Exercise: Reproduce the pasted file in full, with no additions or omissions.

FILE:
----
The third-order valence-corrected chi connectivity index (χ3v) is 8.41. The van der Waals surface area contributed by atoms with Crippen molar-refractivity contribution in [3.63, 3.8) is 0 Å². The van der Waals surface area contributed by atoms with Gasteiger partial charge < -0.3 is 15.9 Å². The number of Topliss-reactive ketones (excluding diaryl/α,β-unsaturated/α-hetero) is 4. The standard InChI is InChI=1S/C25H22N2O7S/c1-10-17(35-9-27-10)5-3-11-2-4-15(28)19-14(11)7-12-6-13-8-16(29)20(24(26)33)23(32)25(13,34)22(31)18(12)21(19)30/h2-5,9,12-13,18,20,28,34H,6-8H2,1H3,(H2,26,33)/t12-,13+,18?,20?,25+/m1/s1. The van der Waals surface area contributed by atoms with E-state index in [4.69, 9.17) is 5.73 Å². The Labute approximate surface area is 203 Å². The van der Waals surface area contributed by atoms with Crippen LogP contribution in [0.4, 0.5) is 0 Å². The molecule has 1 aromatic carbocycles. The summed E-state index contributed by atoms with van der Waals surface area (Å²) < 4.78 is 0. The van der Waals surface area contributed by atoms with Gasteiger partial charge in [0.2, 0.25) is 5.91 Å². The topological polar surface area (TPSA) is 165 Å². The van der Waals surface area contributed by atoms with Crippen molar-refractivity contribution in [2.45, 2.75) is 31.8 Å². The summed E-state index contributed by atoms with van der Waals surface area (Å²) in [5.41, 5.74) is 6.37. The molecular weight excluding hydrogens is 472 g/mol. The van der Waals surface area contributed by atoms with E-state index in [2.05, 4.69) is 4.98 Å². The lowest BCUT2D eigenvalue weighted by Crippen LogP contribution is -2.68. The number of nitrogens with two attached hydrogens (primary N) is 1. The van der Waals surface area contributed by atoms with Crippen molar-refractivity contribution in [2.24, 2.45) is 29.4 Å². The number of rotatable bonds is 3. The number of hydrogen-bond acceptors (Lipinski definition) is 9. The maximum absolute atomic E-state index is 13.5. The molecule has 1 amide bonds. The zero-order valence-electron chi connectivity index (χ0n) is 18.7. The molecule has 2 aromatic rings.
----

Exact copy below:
The third-order valence-corrected chi connectivity index (χ3v) is 8.41. The van der Waals surface area contributed by atoms with Crippen molar-refractivity contribution in [3.63, 3.8) is 0 Å². The van der Waals surface area contributed by atoms with Gasteiger partial charge < -0.3 is 15.9 Å². The number of Topliss-reactive ketones (excluding diaryl/α,β-unsaturated/α-hetero) is 4. The standard InChI is InChI=1S/C25H22N2O7S/c1-10-17(35-9-27-10)5-3-11-2-4-15(28)19-14(11)7-12-6-13-8-16(29)20(24(26)33)23(32)25(13,34)22(31)18(12)21(19)30/h2-5,9,12-13,18,20,28,34H,6-8H2,1H3,(H2,26,33)/t12-,13+,18?,20?,25+/m1/s1. The van der Waals surface area contributed by atoms with E-state index in [4.69, 9.17) is 5.73 Å². The Labute approximate surface area is 203 Å². The van der Waals surface area contributed by atoms with Crippen LogP contribution in [0.4, 0.5) is 0 Å². The molecule has 1 aromatic carbocycles. The summed E-state index contributed by atoms with van der Waals surface area (Å²) < 4.78 is 0. The van der Waals surface area contributed by atoms with Gasteiger partial charge in [0.2, 0.25) is 5.91 Å². The topological polar surface area (TPSA) is 165 Å². The van der Waals surface area contributed by atoms with Crippen molar-refractivity contribution in [2.45, 2.75) is 31.8 Å². The summed E-state index contributed by atoms with van der Waals surface area (Å²) in [5.41, 5.74) is 6.37. The molecular weight excluding hydrogens is 472 g/mol. The van der Waals surface area contributed by atoms with E-state index in [2.05, 4.69) is 4.98 Å². The lowest BCUT2D eigenvalue weighted by Crippen LogP contribution is -2.68. The number of nitrogens with two attached hydrogens (primary N) is 1. The van der Waals surface area contributed by atoms with Crippen molar-refractivity contribution in [2.24, 2.45) is 29.4 Å². The number of rotatable bonds is 3. The number of hydrogen-bond acceptors (Lipinski definition) is 9. The maximum absolute atomic E-state index is 13.5. The molecule has 1 amide bonds. The zero-order valence-electron chi connectivity index (χ0n) is 18.7. The molecule has 2 aromatic rings.